Writing about Koh Phangan makes me think of a distinction that was hot in my college days, and that I ended up teaching years ago as part of a History of Culture Course, namely, the difference between denotation and connotation in semiotic theory.
Words have meanings, of course. But, while they have an explicit or direct meaning, they can also elicit a number of associations in the speakers of the language. For instance, the term “paella” denotes a Spanish dish made up of rice, vegetables and meat, chicken or seafood. However, most Spaniards also associate it with weekend family meals, and people from Valencia (its homeland) will inevitably think of barbecues in the country.
Destinations, too. The Maldives are the quintessential connotation of paradise. Ibiza is associated with party. New York is hip and trendy. And so on.
That was my problem before visiting Koh Phangan in Thailand – I wasn’t comfortable with its habitual connotations. Full Moon Party, God forbid. But even the other ones: yoga retreats, sunsets and meditation, hip cafes. A Westernized island: a far cry to what I had come to love in places like Ko Samet and, especially, Ko Kood, which are also beautiful but Thai enough.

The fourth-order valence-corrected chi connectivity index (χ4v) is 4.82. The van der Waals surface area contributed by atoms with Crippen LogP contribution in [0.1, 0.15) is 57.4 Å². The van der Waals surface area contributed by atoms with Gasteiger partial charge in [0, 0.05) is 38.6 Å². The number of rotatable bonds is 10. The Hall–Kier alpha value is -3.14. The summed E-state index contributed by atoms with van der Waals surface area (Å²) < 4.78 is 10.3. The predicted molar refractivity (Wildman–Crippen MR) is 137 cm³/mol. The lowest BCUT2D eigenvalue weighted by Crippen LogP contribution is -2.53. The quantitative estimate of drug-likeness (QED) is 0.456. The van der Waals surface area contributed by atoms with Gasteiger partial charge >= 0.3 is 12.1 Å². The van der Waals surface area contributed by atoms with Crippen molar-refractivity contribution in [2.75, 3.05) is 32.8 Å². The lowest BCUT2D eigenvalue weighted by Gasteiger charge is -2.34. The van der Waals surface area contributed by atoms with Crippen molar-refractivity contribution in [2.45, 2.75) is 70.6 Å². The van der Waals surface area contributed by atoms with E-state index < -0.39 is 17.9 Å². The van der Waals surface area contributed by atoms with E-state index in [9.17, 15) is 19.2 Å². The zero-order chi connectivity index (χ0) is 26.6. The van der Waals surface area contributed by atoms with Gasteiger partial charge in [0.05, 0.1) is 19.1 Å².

Phangan is beautiful, I had been told by a French middle-aged couple I met in Siquijor. But maybe it has changed – who knows?
We decided to stay in the North West of the island, in Salad Bay, and stuck to the North for most of the time. And here’s the thing: while we sure encountered trendy bars, Westernized resorts and yoga retreats, it was the sheer beauty of the place that stuck in our minds, much more than any sort of vibe.
The denoted meaning, as it were.
That included our daily view from our room in Ao Salad:
Beautiful, secluded Bottle Beach but, especially, the mountainous backdrop seen from the boat.
Quiet Thong Nan Pai Yai beach but, perhaps even more, the views from our bike en route to this remote part of the island.
And, of course, Coral Beach, with its rocks and palm trees towering over the white sand:
It was only two full days, and we know that we missed so many sights. But that’s fine: we saw enough to say something rather simple yet far from trivial.
Go to Phangan, by all means. It’s beautiful – whatever else it says to you.